CUE THE MUSIC: CELEBRATING THE BLACK MOVIE SOUNDTRACK

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Next month, the Academy is celebrating The Black Movie Soundtrack at the Hollywood Bowl on September 3rd at 8pm with special guest performances and screen clips honoring the multidimensional influence of music and movies. To celebrate this event, we have highlights of some select recordings from the Margaret Herrick Library’s Brad Bennett collection of soundtracks and the Music and Recorded Sound collection, featuring songs that defined a film and the music that transformed films into classics. In a nod to movie music nostalgia, here’s a curated vinyl jukebox of the Academy’s holdings dedicated to the black movie soundtrack.

Sometimes sound surpasses the visual, turning films into a powerful experience. Consider the revered anthem of Shaft, the emotional shading of the The Color Purple’s score, and the musical gem of 20th Century Fox’s Stormy Weather, whose use of dance and music brought a new vitality to the art form. 

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Strong, dynamic vocals were the centerpiece of 1995’s Waiting to Exhale. Soundtrack producer Babyface assembled artists such as Aretha Franklin, Patti LaBelle, Whitney Houston, and Chaka Khan — the film and its music came to embody female empowerment. 

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Music producers often have the vision to tie disparate songs into a cohesive theme, elevating a film’s soundtrack to cult status. Producer Quincy Jones’ soundtrack to the musical feature The Wiz enhanced the original Broadway score with imaginative compositions and the accompaniment of New York jazz musicians. Here’s the cover of a highlights album performed by the group Studio 79.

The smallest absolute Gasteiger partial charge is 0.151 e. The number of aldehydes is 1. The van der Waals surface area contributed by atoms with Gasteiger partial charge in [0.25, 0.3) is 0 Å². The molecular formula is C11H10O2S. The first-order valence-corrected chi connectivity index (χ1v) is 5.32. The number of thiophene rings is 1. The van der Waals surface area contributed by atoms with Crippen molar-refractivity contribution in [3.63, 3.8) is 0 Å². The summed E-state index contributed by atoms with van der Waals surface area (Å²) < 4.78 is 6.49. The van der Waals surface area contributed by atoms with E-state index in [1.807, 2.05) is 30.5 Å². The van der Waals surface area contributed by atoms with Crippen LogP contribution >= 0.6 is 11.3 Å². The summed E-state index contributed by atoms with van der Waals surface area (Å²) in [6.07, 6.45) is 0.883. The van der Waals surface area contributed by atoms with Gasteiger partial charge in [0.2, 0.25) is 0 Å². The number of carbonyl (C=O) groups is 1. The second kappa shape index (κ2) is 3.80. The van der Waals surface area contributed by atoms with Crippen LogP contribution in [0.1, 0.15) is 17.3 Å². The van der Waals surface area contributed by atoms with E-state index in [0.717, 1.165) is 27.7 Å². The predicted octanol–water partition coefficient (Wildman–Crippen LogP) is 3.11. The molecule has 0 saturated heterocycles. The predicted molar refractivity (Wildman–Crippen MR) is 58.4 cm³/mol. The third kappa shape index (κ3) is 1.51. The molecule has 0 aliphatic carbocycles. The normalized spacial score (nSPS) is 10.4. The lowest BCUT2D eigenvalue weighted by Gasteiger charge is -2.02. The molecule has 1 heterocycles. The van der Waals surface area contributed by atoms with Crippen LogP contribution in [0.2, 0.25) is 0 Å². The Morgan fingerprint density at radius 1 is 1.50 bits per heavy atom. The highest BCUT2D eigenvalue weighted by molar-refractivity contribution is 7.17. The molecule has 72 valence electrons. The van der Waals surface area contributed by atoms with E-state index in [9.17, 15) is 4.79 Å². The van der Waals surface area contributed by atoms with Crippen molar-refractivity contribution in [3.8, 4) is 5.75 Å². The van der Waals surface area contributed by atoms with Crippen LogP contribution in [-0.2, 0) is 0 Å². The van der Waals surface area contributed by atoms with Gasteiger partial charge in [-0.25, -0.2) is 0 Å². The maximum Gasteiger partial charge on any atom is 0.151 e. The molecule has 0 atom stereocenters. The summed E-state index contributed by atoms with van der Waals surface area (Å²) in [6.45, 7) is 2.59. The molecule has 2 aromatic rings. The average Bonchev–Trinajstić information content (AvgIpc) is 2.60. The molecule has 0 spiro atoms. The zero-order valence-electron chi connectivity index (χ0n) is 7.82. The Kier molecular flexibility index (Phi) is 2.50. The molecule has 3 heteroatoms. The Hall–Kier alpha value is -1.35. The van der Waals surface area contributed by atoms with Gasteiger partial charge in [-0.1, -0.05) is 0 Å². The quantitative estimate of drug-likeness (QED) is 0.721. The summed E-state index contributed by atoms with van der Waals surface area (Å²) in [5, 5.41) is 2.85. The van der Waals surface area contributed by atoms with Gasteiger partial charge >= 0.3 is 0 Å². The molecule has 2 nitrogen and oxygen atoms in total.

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Singer, songwriter, and producer Isaac Hayes will forever be inextricably linked to the soulful soundtrack for Shaft, and was awarded with an Oscar for Best Original Song for the “Theme From Shaft” at the 1971 (44th) Academy Awards. 

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Curtis Mayfield’s classically soulful Super Fly masterfully complements its energetic storytelling with irrepressible melodies. 

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And not to be forgotten, “The Godfather of Soul,” James Brown crafted his meticulous vocal and instrumental soundtrack around the plotline for the 1973 crime drama Black Caesar.  

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In 1985, Prince won an Oscar for Best Original Song Score for Purple Rain at the 1984 (57th) Academy Awards. The soundtrack produced by Prince and the Revolution was simultaneously eclectic, stylish, and enigmatic; the music did not escape its R&B roots, and its appeal crossed over to pop, rock, and heavy metal genres, achieving both critical and commercial success.

Questions: What Was The First Movie That Made You Laugh?

"It’s a deer. "